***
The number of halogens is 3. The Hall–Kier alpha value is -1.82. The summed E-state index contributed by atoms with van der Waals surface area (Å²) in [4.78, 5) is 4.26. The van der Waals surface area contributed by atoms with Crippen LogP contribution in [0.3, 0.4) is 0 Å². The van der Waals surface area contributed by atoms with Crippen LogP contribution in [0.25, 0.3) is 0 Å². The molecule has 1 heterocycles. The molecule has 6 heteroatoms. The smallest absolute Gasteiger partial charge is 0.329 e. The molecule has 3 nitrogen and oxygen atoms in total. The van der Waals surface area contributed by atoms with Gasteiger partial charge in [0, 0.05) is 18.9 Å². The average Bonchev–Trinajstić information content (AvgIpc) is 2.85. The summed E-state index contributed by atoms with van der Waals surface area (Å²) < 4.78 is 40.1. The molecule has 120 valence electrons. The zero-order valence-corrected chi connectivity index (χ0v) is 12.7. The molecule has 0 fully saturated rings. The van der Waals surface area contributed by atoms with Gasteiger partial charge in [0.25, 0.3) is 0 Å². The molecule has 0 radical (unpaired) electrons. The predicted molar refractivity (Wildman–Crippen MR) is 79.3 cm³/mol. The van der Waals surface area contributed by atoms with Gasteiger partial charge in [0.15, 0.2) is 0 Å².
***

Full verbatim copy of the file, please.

The number of halogens is 3. The Hall–Kier alpha value is -1.82. The summed E-state index contributed by atoms with van der Waals surface area (Å²) in [4.78, 5) is 4.26. The van der Waals surface area contributed by atoms with Crippen LogP contribution in [0.3, 0.4) is 0 Å². The van der Waals surface area contributed by atoms with Crippen LogP contribution in [0.25, 0.3) is 0 Å². The molecule has 1 heterocycles. The molecule has 6 heteroatoms. The smallest absolute Gasteiger partial charge is 0.329 e. The molecule has 3 nitrogen and oxygen atoms in total. The van der Waals surface area contributed by atoms with Gasteiger partial charge in [0, 0.05) is 18.9 Å². The average Bonchev–Trinajstić information content (AvgIpc) is 2.85. The summed E-state index contributed by atoms with van der Waals surface area (Å²) < 4.78 is 40.1. The molecule has 120 valence electrons. The zero-order valence-corrected chi connectivity index (χ0v) is 12.7. The molecule has 0 fully saturated rings. The van der Waals surface area contributed by atoms with Gasteiger partial charge in [0.25, 0.3) is 0 Å². The molecule has 0 radical (unpaired) electrons. The predicted molar refractivity (Wildman–Crippen MR) is 79.3 cm³/mol. The van der Waals surface area contributed by atoms with Gasteiger partial charge in [0.15, 0.2) is 0 Å².